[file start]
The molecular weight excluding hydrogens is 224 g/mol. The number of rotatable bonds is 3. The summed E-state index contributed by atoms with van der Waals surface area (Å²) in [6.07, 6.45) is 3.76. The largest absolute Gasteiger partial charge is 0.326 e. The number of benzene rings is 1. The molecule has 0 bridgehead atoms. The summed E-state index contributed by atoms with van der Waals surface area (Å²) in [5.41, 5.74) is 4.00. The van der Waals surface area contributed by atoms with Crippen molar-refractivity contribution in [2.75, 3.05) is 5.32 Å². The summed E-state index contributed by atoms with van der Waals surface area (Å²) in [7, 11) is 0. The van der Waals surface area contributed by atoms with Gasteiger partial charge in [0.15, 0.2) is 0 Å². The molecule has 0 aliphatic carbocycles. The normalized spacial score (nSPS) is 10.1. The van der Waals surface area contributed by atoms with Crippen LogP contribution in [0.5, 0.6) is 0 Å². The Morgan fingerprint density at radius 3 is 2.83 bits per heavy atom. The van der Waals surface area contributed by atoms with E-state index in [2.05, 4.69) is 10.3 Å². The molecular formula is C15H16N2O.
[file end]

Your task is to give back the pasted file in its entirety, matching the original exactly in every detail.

The molecular weight excluding hydrogens is 224 g/mol. The number of rotatable bonds is 3. The summed E-state index contributed by atoms with van der Waals surface area (Å²) in [6.07, 6.45) is 3.76. The largest absolute Gasteiger partial charge is 0.326 e. The number of benzene rings is 1. The molecule has 0 bridgehead atoms. The summed E-state index contributed by atoms with van der Waals surface area (Å²) in [5.41, 5.74) is 4.00. The van der Waals surface area contributed by atoms with Crippen molar-refractivity contribution in [2.75, 3.05) is 5.32 Å². The summed E-state index contributed by atoms with van der Waals surface area (Å²) in [7, 11) is 0. The van der Waals surface area contributed by atoms with Gasteiger partial charge in [0.15, 0.2) is 0 Å². The molecule has 0 aliphatic carbocycles. The normalized spacial score (nSPS) is 10.1. The van der Waals surface area contributed by atoms with Crippen LogP contribution in [0.5, 0.6) is 0 Å². The Morgan fingerprint density at radius 3 is 2.83 bits per heavy atom. The van der Waals surface area contributed by atoms with E-state index in [2.05, 4.69) is 10.3 Å². The molecular formula is C15H16N2O.